1093938_564958810206363_73553636_oThere’s a moment about halfway into The Short Game in which one of the film’s main kids — 7-year old Allan Kournikova, little brother of the famous Tennis star– sits at a table eating breakfast before the day’s tournament begins, with him about to defend a a world championship title against a field of insanely talented competitors. His thoughts in this moment?

“I’ve been under this kind of pressure, like, five million times.”

He then stuffs nearly half of a syrup-covered pancake into his mouth and chomps down without missing a beat.

It’s this absolutely un-self-aware quality that makes every single one of the eight stars of The Short Game an absolute joy to watch. The 100 minute documentary covers the background of a bundle of 7 and 8 year olds who in 2012 all descended on the world’s foremost junior golf tournament, located in Pinehurst, North Carolina. The film covers their tournament showing after providing a glimpse of the context in which these children have managed to become world-class golfers. Forget the golf puns- the film is flat-out excellent. Like last year’s Brooklyn Castle proved, there’s just something enormously gratifying about watching kids be really great at things!

1236555_569473203088257_1297871650_nRight away The Short Game stands apart by virtue of its subject matter- supernaturally talented child golf players. This is the case because by its nature, golf is a game the represents skills and concerns that are entirely antithetical to the experiences and characteristics of most children. Golf is a game of patience, focus, and the subtle refinement of acute rhythms. Even more striking is that it is a game in which one is judged purely by their own performance, with no team and very little luck involved to obscure the fact that you’re very much putting the whole of yourself up for competition. Most kids –even kids that have that spark of excellence in them so early– are involved in team sports and other hobbies that provide some kind of safety net. Not so here. That¬†these children managed to take a an unlikely talent and apply it to this particular sport is particularly remarkable, and it’s no accident that at least half the kids point to Tiger Woods as their inspiration. You don’t just fall into golf –unless you’re Kuang Yang, who asked for a golf DVD because he thought it was a cartoon when he was four– and it’s not the kind of game that one conquers immediately.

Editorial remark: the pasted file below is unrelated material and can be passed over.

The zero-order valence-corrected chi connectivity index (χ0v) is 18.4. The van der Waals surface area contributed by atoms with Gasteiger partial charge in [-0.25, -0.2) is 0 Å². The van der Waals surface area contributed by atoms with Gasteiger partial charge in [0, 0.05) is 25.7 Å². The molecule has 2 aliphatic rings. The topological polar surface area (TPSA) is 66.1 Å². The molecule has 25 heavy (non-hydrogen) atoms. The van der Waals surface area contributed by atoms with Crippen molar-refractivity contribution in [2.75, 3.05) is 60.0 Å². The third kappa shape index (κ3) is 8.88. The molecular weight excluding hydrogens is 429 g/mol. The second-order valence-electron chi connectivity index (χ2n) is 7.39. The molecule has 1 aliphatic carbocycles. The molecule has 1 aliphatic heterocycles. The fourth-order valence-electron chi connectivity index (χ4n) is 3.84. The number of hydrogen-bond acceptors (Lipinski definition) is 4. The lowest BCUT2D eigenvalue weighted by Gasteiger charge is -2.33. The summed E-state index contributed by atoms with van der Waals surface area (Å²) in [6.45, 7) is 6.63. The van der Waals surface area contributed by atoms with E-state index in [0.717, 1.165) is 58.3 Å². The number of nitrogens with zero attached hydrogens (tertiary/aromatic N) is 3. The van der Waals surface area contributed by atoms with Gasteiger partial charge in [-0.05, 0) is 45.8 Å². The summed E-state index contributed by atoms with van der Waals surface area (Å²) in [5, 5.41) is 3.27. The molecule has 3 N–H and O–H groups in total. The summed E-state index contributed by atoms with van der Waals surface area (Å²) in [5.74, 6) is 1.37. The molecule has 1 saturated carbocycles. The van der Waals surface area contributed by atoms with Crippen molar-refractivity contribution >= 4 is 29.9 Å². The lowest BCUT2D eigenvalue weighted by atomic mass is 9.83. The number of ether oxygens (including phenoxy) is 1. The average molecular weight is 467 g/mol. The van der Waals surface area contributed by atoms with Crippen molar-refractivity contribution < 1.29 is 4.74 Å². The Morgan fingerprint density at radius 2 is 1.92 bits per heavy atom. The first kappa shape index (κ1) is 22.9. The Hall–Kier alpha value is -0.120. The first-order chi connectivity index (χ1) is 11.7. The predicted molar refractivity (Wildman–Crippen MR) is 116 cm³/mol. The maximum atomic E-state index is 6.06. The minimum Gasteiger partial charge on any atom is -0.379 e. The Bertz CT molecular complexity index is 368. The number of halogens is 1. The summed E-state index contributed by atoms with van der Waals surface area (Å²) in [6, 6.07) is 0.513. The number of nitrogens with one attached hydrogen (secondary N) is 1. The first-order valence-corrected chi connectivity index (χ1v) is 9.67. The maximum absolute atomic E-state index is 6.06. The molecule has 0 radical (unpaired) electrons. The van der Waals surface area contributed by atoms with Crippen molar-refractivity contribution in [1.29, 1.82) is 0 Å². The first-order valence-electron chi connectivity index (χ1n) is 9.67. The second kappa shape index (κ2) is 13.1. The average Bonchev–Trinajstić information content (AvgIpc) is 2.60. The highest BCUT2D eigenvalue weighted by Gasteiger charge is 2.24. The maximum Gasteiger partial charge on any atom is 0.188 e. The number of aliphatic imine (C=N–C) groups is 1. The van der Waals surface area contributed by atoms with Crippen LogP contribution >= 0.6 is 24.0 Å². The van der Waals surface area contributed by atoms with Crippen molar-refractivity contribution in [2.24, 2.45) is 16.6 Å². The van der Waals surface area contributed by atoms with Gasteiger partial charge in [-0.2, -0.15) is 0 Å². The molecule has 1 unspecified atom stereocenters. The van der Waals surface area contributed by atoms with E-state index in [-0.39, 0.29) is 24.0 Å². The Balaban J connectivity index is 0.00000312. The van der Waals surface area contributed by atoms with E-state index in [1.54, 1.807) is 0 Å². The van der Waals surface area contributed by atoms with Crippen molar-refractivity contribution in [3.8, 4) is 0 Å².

With all of that in mind, it’s no surprise that covering some of the world’s best child golfers means you’re going to meet some amazing kids. From the aforementioned Allan, who has lived a life surrounded by excellence, to Jed Dye, an autistic child from the Philippines who both fuels and transcends his hyper-focused behavior through golf, every single player brings an incredible story to the links. The make-up of the cast means that stories of privilege and juxtaposed against stories of socio-economic struggle, meanwhile boys and girls in different stages of development and maturity (which oftentimes has nothing to do with actual age) compete in very directly personal ways. The film is great about putting every kid on 1264730_570672912968286_1550804_oequal footing and making it clear that, say, even the skills of kids coming from privilege are hard-won by mind-boggling dedication, without ignoring the adversity other kids have pushed through.

What the film is ultimately concerned with is capturing the way in which each child contains both the normal joy, silliness, and emotional immaturity alongside the highly-developed focus and skills they bring to each swing. This naturally puts a spotlight on the parents, a few of which become strong supporting players in the story. Different parenting styles are evident, and it’s not tough to spot that trend of parents vicariously living through their children. Still, these parents trying to find their way like any other- some cool and confident and others struggling to manage their emotions right along with the kids they’re trying to guide. Those relationships bring out the toughest and the most joyful moments throughout the film. More than one parents alludes to their anxiety at trying to raise children whose excellence demonstrably outstrips their own- a conundrum that all parents face on one level or another.

Technically the film is remarkable- skillfully and beautifully captured, energetically cut, and smartly structured. A cheeky soundtrack and judicious use of sound effects accentuate the personalities of each child and impressively conveys the power and precision of each kid’s game. Everything we see is in the context of golf, and there’s no reality show antics involved, keeping the film breathy and easy to watch. There’s suspense and drama of course, but director Josh Greenbaum never forgets what the film is really about.

1277193_568688466500064_1182994897_oHonestly, The Short Game is about as close to perfect a documentary as is possible, within the context of its subject matter. You find yourself witnessing these children learn small lessons on the course and being inspired by the work they’ve put in to get where they are. At the core of it all though, is the fascinating examination of that “X factor” or “It” quality that marks a true champion.¬†Each kid has it in their own way, and that indefinable charisma is obvious every moment. And then one of them makes a fart joke and giggles uncontrollably, and you almost forget they’re –for this moment anyway– literally the best in the world at something…


Out of a Possible 5 Stars

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